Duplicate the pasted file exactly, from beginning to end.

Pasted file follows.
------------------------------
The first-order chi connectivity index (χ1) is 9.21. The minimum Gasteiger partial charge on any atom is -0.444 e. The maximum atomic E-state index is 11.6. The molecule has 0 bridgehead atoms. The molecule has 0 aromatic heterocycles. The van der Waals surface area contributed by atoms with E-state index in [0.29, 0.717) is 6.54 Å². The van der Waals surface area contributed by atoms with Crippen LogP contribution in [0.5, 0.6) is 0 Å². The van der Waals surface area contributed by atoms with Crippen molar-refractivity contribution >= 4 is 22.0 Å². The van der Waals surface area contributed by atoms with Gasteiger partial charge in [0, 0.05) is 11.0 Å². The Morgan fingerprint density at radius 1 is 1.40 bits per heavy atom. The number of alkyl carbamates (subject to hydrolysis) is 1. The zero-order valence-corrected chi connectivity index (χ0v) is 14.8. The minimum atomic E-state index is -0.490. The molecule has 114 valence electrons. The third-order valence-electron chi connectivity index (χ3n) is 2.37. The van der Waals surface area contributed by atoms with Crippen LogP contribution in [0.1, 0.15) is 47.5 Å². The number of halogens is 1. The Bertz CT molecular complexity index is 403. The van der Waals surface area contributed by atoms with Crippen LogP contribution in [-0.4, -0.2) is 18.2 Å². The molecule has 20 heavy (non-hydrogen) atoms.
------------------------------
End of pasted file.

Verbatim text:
The first-order chi connectivity index (χ1) is 9.21. The minimum Gasteiger partial charge on any atom is -0.444 e. The maximum atomic E-state index is 11.6. The molecule has 0 bridgehead atoms. The molecule has 0 aromatic heterocycles. The van der Waals surface area contributed by atoms with E-state index in [0.29, 0.717) is 6.54 Å². The van der Waals surface area contributed by atoms with Crippen LogP contribution in [0.5, 0.6) is 0 Å². The van der Waals surface area contributed by atoms with Crippen molar-refractivity contribution >= 4 is 22.0 Å². The van der Waals surface area contributed by atoms with Gasteiger partial charge in [0, 0.05) is 11.0 Å². The Morgan fingerprint density at radius 1 is 1.40 bits per heavy atom. The number of alkyl carbamates (subject to hydrolysis) is 1. The zero-order valence-corrected chi connectivity index (χ0v) is 14.8. The minimum atomic E-state index is -0.490. The molecule has 114 valence electrons. The third-order valence-electron chi connectivity index (χ3n) is 2.37. The van der Waals surface area contributed by atoms with Crippen LogP contribution in [0.1, 0.15) is 47.5 Å². The number of halogens is 1. The Bertz CT molecular complexity index is 403. The van der Waals surface area contributed by atoms with Crippen LogP contribution in [-0.4, -0.2) is 18.2 Å². The molecule has 20 heavy (non-hydrogen) atoms.